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San Sebastian Film Festival Roundup

Posted by: Matthew Turner 07/10/2011 @ 14:19
Subject: Film

Films seen so far this year: 374
Films seen in the last week: Dark Horse, Sleepless Nights Stories, Shark Night 3D, Midnight In Paris, Headhunters, Like Crazy, Pariah, The Future, Wuthering Heights, Natural Selection, Dreams of a Life

FILM OF THE WEEK: Midnight in Paris

San Sebastian Film Festival Roundup
This year I decided to stop merely promising myself I'd go “some day, maybe next year” and actually attend my first ever international film festival. Fuelled by a combination of jealousy at colleagues raving about it and the fact that I speak passable Spanish (as a result of living in Madrid for three years), I opted for the San Sebastian Film Festival. And I have to say, it surpassed every expectation I could possibly have had. Everything about it was wonderful, from the food (whenever I told anyone I was going they all said the same thing - “OH MY GOD, THE FOOD IS AMAZING!” - and they weren't wrong), to the people (I met several lovely European, Australian and American journalists), to the gorgeous scenery (my photos from the trip are all here), to the weather (okay, so it rained for four of the eight days but the other four were glorious) and, oh yes, the films.



I saw a total of 24 films over the eight days I was there and of that 24, at least 20 of them were excellent. Other highlights from the festival included: meeting Miss Bala at the Opening Night Party; interviewing Tyrannosaur star Olivia Colman with a group of international journalists (one of whom became a firm friend afterwards); hanging out with actor-turned-director Dexter Fletcher and the Wild Bill team; attending the Jacques Demy retrospective with the Guardian's Peter Bradshaw; stalking Michael Fassbender (don't ask) and just generally gazing at the stunning scenery all day while eating, without exaggeration, the best food I've ever had in my life. You don't get this in Edinburgh.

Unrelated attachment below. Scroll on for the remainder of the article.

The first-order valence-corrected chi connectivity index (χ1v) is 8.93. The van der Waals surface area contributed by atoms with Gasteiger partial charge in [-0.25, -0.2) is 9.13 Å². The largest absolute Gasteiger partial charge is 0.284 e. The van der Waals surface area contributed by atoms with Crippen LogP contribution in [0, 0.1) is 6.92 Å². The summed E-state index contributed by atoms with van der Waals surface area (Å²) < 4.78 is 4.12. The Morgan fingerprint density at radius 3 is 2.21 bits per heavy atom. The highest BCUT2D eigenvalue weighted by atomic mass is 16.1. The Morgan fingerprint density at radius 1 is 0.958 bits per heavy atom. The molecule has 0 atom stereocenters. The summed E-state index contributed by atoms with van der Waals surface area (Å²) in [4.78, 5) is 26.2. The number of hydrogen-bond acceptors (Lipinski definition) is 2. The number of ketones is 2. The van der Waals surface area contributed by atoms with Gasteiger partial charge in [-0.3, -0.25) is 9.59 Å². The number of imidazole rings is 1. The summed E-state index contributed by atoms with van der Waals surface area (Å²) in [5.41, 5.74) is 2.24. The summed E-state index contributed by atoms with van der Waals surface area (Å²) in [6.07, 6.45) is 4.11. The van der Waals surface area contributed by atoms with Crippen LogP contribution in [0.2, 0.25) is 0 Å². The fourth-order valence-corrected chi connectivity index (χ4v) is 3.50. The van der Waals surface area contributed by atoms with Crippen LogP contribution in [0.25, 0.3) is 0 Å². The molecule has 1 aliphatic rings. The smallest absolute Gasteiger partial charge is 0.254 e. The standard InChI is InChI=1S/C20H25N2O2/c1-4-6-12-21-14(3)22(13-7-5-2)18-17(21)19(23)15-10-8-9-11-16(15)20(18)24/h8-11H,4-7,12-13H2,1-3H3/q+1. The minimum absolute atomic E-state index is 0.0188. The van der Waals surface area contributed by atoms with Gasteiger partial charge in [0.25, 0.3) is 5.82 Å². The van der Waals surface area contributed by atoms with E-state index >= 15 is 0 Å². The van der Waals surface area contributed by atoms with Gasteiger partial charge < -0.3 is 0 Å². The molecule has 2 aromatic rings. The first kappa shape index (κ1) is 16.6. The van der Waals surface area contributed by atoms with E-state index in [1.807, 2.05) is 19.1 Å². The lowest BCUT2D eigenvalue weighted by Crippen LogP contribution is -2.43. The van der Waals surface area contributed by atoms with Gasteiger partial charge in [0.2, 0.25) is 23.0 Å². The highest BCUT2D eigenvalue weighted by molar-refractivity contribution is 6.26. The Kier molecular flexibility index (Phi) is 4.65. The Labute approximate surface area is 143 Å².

Frankly, I had an amazing time and I'm now totally hooked. I intend to go back to the festival every year until death (if they'll have me). Here's a list (complete with review links) of the ten best films I saw in San Sebastian. Note that I haven't included films I saw in the UK beforehand (like Tyrannosaur) or films that I missed in San Sebastian owing to having the leave a day before the end, like The Artist.

1. Arrugas (hands down my favourite film of the festival, an animated feature based on a graphic novel by Paco Roca, about a man with Alzheimer's going into an old people's home).
2. Wild Bill
3. Martha Marcy May Marlene
4. Where Do We Go Now?
5. Shame
6. La Voz Dormida
7. Either Way (a gently amusing Icelandic comedy-drama about two men doing road works in the middle of nowhere, that I saw at a midnight press screening).
8. Miss Bala
9. The Deep Blue Sea
10. George Harrison: Living in the Material World

Incidentally, my tweets from the festival are all archived here.



Films I Am Dying To See: My Week With Marilyn
Despite the fact that I've got an ongoing Marilyn Monroe Picture Project on Twitpic (which is more about finding weird, funny or rarely seen photos of her than about pictures of Marilyn per se), I wouldn't describe myself as a Marilyn obsessive. However, I was aware of My Week With Marilyn from the moment they cast Michelle Williams, although I haven't read the book it's based on and I didn't know the story. That said, I'd forgotten that Emma Watson was in it, so I laughed out loud when she popped up in the trailer with a weird looking hair-do (“Marilyn Monroe fancying you? Come on!”).



Set in London during the shooting of The Prince and the Showgirl, the film is about a relationship that develops between Marilyn and Laurence Olivier's young assistant Colin Clark (Eddie Redmayne), the author of the book. The trailer promises the usual round of Marilyn biopic clichés (“Shall I be her?” / “All people ever see is Marilyn Monroe”, etc) but Williams looks like a pretty decent Marilyn and Redmayne seems well cast as Colin. I love Kenneth Branagh's scenery-chewing portrayal of Laurence Olivier (his acknowledged idol), too, particularly the bitterness he gives the line “I wouldn't buy the little girl lost act, if I were you – I think Marilyn knows exactly what she's doing ...” at the 1m15s mark.